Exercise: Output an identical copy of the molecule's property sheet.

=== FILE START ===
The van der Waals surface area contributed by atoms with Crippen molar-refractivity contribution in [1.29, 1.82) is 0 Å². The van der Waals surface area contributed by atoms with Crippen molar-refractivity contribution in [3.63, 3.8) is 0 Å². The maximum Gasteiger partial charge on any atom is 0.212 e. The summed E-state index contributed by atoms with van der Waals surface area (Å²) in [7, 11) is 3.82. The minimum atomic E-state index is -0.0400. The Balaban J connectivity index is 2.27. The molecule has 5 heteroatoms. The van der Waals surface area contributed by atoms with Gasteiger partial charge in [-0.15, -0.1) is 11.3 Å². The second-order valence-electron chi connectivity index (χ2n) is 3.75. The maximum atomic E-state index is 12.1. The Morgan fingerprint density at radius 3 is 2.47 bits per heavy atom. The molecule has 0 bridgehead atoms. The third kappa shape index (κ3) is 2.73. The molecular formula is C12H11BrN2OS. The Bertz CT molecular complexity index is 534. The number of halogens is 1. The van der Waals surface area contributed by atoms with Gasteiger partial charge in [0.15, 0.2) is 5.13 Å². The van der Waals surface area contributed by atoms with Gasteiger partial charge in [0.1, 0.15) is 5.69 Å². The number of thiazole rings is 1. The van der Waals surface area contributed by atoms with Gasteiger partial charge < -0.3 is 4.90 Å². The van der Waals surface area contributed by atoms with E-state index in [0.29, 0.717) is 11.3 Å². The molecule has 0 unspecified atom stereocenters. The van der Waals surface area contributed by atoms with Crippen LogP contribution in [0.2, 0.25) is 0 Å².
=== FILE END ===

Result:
The van der Waals surface area contributed by atoms with Crippen molar-refractivity contribution in [1.29, 1.82) is 0 Å². The van der Waals surface area contributed by atoms with Crippen molar-refractivity contribution in [3.63, 3.8) is 0 Å². The maximum Gasteiger partial charge on any atom is 0.212 e. The summed E-state index contributed by atoms with van der Waals surface area (Å²) in [7, 11) is 3.82. The minimum atomic E-state index is -0.0400. The Balaban J connectivity index is 2.27. The molecule has 5 heteroatoms. The van der Waals surface area contributed by atoms with Gasteiger partial charge in [-0.15, -0.1) is 11.3 Å². The second-order valence-electron chi connectivity index (χ2n) is 3.75. The maximum atomic E-state index is 12.1. The Morgan fingerprint density at radius 3 is 2.47 bits per heavy atom. The molecule has 0 bridgehead atoms. The third kappa shape index (κ3) is 2.73. The molecular formula is C12H11BrN2OS. The Bertz CT molecular complexity index is 534. The number of halogens is 1. The van der Waals surface area contributed by atoms with Gasteiger partial charge in [0.15, 0.2) is 5.13 Å². The van der Waals surface area contributed by atoms with Gasteiger partial charge in [0.1, 0.15) is 5.69 Å². The number of thiazole rings is 1. The van der Waals surface area contributed by atoms with Gasteiger partial charge < -0.3 is 4.90 Å². The van der Waals surface area contributed by atoms with E-state index in [0.29, 0.717) is 11.3 Å². The molecule has 0 unspecified atom stereocenters. The van der Waals surface area contributed by atoms with Crippen LogP contribution in [0.2, 0.25) is 0 Å².